New Jersey v. T.L.O.

Hopefully it is understood by all in our communities that schools are deemed the right, and obliged to act as loco-parentis, Latin for acting in place of a parent, for all students. Administrators and teachers are all taking on this responsibility when they become employees of a school district. I believe most schools put in their utmost effort to ensure that the school is as safe as it can possibly be. I know in my field placement we have had many fire and evacuation drills along with meetings that reiterate the zero tolerance rule for drugs and alcohol. This is all in order to create a haven for learning. In the court case from 1985, New Jersey v. T.L.O., an administrator, who had the reasonable suspicion a female student possessed cigarettes, and marijuana paraphernalia, searched the young woman’s purse. T.L.O., as the juvenile is called to protect her identity, felt that this violated her Fourth Amendment right to a reasonable search and seizure. The New Jersey Supreme Court agreed that the search was a Fourth Amendment violation, however, the United States Supreme Court deemed that it was constitutional because a search by a school official does not violate the Fourth Amendment so long as the official has reasonable grounds to believe that a student possesses evidence of illegal activity or activity that would interfere with school discipline and order.

Twenty-four years later, another case comes across the table of the United States Supreme Court, Safford Unified School District v. April Redding. In this case, a female high school student was actually strip searched because it was under suspicion that she had over the counter painkillers, ibuprofen, in her purse or clothing. The student was so scarred from this strip search that she transferred schools and her mother took the case to the highest possible court. The strip search in question was eventually deemed unconstitutional in an 8-1 decision on June 25, 2009.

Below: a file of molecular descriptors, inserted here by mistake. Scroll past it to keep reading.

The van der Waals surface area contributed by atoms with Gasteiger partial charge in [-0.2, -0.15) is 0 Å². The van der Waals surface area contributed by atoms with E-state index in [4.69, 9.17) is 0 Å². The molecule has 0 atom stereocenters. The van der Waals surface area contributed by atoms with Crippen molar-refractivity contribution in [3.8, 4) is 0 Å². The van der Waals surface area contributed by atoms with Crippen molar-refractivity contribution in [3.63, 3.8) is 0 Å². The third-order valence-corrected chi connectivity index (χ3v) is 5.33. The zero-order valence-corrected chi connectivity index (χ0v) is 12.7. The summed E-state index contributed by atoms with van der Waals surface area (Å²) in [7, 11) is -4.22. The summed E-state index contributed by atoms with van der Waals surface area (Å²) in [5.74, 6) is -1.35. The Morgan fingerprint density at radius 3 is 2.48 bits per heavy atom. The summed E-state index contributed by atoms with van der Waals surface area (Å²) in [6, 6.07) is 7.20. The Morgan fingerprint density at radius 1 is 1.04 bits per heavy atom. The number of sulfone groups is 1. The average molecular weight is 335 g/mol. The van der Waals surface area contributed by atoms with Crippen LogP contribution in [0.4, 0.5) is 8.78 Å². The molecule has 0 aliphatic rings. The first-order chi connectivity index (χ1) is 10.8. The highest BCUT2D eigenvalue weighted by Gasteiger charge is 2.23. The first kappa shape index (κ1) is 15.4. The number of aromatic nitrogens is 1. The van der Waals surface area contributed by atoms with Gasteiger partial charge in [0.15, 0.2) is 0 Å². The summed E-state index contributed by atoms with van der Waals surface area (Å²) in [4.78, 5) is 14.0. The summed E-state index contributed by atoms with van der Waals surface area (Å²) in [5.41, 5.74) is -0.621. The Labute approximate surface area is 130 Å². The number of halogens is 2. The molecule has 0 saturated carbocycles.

I truly respect and uphold the idea that as employees of a school district it is our responsibility to keep the school as safe as possible. In the case of New Jersey v. T.L.O. I agree with the Court’s decision. In order to protect the school and enforce the zero tolerance policy on drugs and alcohol, I believe searching T.L.O.’s purse was the right thing to do. I do believe, however, that the Safford Unified School District v. April Redding is a completely different story. I understand that a zero tolerance policy on drugs means that there are no gray areas, but to strip search a teenage girl, for whatever the suspicion may be, is completely inappropriate. If the administrators who performed the search deemed it so necessary, they should have called the student’s parents or guardians and had them present at the time. In this article even Justice Ginsberg gave a rare interview during the pending case empathizing with the student’s embarrassment and humiliation at the time. I do think this was taken into consideration. This particular case was heatedly debated in the months preceding the decision. Some considered it a strict violation and intimidation; others believed it would cause school administrators’ hands to be tied when dealing with searching in schools. I think the mission to uphold safety in our schools must be strictly enforced, however, when a situation goes this far, there are many decisions that could have been made to keep it from going to the Supreme Court and still do the right thing.


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